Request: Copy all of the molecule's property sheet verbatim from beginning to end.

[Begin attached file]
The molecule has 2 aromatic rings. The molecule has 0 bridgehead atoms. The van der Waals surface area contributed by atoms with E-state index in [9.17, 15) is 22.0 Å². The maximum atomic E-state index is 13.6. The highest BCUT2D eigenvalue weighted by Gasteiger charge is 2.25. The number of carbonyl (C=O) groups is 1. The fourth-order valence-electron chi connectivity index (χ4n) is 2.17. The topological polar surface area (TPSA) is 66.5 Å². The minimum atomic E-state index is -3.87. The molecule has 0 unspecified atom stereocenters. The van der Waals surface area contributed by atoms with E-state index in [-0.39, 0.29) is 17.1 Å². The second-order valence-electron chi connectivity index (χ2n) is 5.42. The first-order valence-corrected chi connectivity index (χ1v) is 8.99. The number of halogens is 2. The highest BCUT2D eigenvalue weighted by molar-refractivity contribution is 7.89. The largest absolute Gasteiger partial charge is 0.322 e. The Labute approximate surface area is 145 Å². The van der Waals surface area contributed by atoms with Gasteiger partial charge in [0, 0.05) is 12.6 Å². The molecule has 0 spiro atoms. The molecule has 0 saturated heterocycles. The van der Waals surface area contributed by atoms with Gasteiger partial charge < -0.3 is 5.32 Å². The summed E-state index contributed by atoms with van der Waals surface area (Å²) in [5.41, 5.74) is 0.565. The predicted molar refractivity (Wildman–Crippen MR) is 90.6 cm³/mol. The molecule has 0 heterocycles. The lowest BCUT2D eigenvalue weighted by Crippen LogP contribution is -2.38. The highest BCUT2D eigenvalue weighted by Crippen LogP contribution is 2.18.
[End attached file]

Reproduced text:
The molecule has 2 aromatic rings. The molecule has 0 bridgehead atoms. The van der Waals surface area contributed by atoms with E-state index in [9.17, 15) is 22.0 Å². The maximum atomic E-state index is 13.6. The highest BCUT2D eigenvalue weighted by Gasteiger charge is 2.25. The number of carbonyl (C=O) groups is 1. The fourth-order valence-electron chi connectivity index (χ4n) is 2.17. The topological polar surface area (TPSA) is 66.5 Å². The minimum atomic E-state index is -3.87. The molecule has 0 unspecified atom stereocenters. The van der Waals surface area contributed by atoms with E-state index in [-0.39, 0.29) is 17.1 Å². The second-order valence-electron chi connectivity index (χ2n) is 5.42. The first-order valence-corrected chi connectivity index (χ1v) is 8.99. The number of halogens is 2. The highest BCUT2D eigenvalue weighted by molar-refractivity contribution is 7.89. The largest absolute Gasteiger partial charge is 0.322 e. The Labute approximate surface area is 145 Å². The van der Waals surface area contributed by atoms with Gasteiger partial charge in [0, 0.05) is 12.6 Å². The molecule has 0 spiro atoms. The molecule has 0 saturated heterocycles. The van der Waals surface area contributed by atoms with Gasteiger partial charge < -0.3 is 5.32 Å². The summed E-state index contributed by atoms with van der Waals surface area (Å²) in [5.41, 5.74) is 0.565. The predicted molar refractivity (Wildman–Crippen MR) is 90.6 cm³/mol. The molecule has 0 heterocycles. The lowest BCUT2D eigenvalue weighted by Crippen LogP contribution is -2.38. The highest BCUT2D eigenvalue weighted by Crippen LogP contribution is 2.18.